ABE Gosei (1910-1972)

 ABE Gosei was born in 1910 in Namioka Village (now part of Aomori City). In 1923, he entered Aomori Middle School, where the famous writer DAZAI Osamu was his classmate. After graduating, he enrolled in the Kyoto Technical School of Painting in 1929 and studied Japanese painting. He returned to Aomori after graduating in 1934. While teaching art and other subjects as a substitute teacher at Noheji Elementary School and later Noheji Middle School, he studied Western painting with a focus on the Renaissance along with the Mexican muralist movement and began painting in oil as a member of “Gureruya,” a group he formed with his cousin TSUNEDA Ken, who was also an artist.
 ABE moved to Tokyo in 1935. In 1938, he painted “People Seeing off Soldiers” (collection of the Hyogo Prefectural Museum of Art), which was accepted for the exhibition of the Nika Art Association in the same year. The work drew acclaim and appeared in the magazine “World Pictorial” along with Junkichi Mukai’s “Charge.” However, after the ambassador to Argentina criticized the work for its lack of patriotism, ABE fell out of favor with group exhibitions as an artist unfit for the times and began to distance himself from the art world. His work “Countryside” corresponds to this period.
 In the autumn of 1943, he was called to duty for the third time and dispatched to Manchuria. After Japan’s defeat, he was detained in a Siberian labor camp and did not return to Japan until January 1947. Following his return, as ABE suffered from his terrible experiences in Siberia, the sensational death of his close friend Dazai in 1948, and various torments of everyday life, his works shifted from his prewar style of robust sketches and compositions to a more expressionist style with bright colors and quick, powerful brush strokes.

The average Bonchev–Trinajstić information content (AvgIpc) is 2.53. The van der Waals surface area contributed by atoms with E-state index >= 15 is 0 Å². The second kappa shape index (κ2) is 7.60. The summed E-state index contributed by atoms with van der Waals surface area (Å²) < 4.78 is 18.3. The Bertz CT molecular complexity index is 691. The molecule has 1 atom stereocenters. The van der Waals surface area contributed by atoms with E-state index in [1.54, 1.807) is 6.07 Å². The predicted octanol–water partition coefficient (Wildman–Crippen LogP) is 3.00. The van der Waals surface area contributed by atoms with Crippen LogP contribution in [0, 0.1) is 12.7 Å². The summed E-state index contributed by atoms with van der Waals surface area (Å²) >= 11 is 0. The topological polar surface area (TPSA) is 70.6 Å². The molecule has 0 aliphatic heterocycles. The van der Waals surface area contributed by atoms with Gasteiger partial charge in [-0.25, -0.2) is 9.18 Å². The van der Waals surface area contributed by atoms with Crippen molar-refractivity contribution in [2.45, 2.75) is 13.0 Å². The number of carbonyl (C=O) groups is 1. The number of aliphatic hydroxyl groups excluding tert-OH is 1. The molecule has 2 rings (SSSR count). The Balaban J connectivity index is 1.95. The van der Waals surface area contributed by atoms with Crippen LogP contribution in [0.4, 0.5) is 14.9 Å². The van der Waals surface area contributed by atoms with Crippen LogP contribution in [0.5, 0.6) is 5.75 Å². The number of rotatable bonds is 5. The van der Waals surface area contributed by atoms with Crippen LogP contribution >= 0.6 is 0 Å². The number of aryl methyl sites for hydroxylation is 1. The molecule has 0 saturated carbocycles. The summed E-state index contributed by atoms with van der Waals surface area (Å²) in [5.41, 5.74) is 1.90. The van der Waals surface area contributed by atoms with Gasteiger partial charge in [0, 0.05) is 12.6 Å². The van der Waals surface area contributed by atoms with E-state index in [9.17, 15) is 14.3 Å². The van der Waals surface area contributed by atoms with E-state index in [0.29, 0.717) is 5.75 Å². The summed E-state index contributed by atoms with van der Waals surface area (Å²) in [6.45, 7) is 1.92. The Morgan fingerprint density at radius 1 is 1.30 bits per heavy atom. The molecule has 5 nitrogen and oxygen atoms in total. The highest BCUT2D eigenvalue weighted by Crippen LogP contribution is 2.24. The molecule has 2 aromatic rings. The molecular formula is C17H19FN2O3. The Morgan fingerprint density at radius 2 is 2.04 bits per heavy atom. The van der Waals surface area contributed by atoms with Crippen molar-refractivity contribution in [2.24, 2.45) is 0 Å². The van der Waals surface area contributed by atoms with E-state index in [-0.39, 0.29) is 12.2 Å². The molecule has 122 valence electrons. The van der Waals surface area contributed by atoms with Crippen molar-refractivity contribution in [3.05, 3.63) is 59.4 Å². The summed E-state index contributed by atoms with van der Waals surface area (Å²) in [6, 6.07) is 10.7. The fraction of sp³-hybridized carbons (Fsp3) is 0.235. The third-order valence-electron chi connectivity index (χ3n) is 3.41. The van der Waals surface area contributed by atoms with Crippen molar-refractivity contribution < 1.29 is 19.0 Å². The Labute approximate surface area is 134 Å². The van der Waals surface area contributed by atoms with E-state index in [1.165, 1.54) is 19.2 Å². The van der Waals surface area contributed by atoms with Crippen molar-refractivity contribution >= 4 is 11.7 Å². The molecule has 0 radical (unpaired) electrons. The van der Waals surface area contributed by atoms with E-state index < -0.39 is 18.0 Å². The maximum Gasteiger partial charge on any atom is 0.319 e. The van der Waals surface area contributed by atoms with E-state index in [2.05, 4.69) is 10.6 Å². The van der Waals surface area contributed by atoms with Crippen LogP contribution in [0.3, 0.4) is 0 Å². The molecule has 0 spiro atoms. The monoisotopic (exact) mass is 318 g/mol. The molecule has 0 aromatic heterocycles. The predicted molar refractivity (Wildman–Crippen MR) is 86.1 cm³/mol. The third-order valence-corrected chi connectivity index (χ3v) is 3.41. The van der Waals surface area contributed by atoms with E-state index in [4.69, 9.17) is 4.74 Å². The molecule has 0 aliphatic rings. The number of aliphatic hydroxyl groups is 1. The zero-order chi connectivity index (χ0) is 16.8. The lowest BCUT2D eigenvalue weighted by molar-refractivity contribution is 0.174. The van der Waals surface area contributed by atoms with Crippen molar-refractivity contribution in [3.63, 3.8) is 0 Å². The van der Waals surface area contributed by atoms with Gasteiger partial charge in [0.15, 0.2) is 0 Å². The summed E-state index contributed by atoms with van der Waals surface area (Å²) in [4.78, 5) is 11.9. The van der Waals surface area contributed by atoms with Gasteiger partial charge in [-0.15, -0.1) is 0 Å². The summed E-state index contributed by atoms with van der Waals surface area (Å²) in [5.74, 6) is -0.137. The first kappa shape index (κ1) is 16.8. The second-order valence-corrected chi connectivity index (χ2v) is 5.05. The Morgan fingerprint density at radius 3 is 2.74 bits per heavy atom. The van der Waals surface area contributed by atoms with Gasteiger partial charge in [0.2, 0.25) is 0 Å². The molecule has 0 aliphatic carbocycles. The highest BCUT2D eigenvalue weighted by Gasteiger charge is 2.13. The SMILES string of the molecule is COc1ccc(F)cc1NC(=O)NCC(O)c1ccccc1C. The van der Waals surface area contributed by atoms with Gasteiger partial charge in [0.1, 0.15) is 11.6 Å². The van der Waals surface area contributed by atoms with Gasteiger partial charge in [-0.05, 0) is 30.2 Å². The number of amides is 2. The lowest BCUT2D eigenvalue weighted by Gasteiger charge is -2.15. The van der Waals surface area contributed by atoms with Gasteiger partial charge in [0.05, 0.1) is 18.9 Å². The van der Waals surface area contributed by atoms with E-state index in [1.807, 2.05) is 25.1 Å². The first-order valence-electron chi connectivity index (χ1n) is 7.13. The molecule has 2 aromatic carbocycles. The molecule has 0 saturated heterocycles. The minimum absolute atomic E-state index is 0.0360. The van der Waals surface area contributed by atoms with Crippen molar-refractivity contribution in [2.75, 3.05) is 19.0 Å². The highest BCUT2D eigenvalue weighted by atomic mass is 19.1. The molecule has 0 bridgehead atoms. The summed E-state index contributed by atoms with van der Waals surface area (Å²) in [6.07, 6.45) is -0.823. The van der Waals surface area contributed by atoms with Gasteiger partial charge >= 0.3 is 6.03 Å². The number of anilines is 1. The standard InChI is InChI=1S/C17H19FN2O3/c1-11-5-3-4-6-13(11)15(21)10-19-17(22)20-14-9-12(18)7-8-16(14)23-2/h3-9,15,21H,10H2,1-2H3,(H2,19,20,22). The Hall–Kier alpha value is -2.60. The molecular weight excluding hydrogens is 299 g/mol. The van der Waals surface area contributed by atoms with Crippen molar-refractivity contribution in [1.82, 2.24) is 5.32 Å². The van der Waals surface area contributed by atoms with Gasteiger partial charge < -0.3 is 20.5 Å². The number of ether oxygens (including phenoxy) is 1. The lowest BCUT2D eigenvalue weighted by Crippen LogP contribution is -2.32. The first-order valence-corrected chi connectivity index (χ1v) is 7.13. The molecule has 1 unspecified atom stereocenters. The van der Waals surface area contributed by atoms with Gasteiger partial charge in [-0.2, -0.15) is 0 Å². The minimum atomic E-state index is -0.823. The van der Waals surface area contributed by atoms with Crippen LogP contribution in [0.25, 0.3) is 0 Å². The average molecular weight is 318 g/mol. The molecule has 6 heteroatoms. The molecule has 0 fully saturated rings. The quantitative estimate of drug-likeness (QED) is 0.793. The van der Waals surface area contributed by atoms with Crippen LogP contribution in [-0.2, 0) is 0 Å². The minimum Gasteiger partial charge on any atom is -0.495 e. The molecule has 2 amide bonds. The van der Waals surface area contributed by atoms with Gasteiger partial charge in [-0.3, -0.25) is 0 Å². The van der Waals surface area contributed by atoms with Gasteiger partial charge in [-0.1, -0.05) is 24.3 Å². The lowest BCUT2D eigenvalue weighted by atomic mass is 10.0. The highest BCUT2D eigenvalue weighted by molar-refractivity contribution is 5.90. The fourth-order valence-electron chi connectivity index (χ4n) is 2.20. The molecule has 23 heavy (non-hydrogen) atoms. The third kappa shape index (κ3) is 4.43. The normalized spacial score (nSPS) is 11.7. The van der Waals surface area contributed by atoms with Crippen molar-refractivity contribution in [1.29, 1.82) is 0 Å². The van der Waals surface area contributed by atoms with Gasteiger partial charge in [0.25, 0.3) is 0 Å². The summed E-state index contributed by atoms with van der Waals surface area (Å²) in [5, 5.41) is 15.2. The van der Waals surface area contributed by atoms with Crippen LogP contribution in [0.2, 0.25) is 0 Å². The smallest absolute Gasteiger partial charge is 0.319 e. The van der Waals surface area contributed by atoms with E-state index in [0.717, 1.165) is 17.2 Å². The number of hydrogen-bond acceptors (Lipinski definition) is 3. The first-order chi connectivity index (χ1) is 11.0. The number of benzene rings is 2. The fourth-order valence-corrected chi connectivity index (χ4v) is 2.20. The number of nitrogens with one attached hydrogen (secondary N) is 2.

Although ABE moved to Tokyo again in 1952, between his everyday life and artistic activities, his distress only grew. In December 1959, seeking to escape from the confines of life in Japan, he traveled to the United States and from there to Mexico. He was offered a room in the building of the Mexican Japanese Association as a studio, where he worked diligently. In the following year, he held a solo exhibition at Salón de la Plástica Mexicana (Salon of Mexican Visual Arts), a Mexican national gallery, before returning to Japan in October 1960. During his time in Mexico, ABE had developed a new painting style incorporating Japanese techniques and themes along with Mexican mural techniques and customs, and upon his return, he held solo exhibitions all over Japan. After remarrying in 1963, he traveled back to Mexico with his wife Yuriko. In the following year, he held his second solo exhibition at Salón de la Plástica Mexicana to great acclaim and went on to tour Europe before returning to Japan. “Self-Portrait” was painted during his first stay in Mexico.
In the winter of 1964, immediately after his return to Japan, ABE was commissioned to design a monument to commemorate his close friend DAZAI Osamu. The monument was produced and installed on Cape Tosen in Ashino Park in Kanagi during the following year. However, around this time, ABE developed a fascination with the world of the dead and began to produce works representing motifs such as skulls, mummies, and dead children, often in combination with Christian themes. This tendency can be seen in “Maria with Crowd of Voiceless People (A),” which appears to reflect his horrific wartime experiences.
 ABE was hospitalized for gastric surgery in 1969 and died of cancer on June 18, 1972. Due to his tormented life, the art critic HARIU Ichiro described him as shura no gaka (the painter of Asura, referring to the constantly fighting demigods in Buddhism) and even wrote a biography of ABE with that title.


Oil on board


Oil on board


≪Maria with Crowd of Voiceless People(A)≫
Oil on board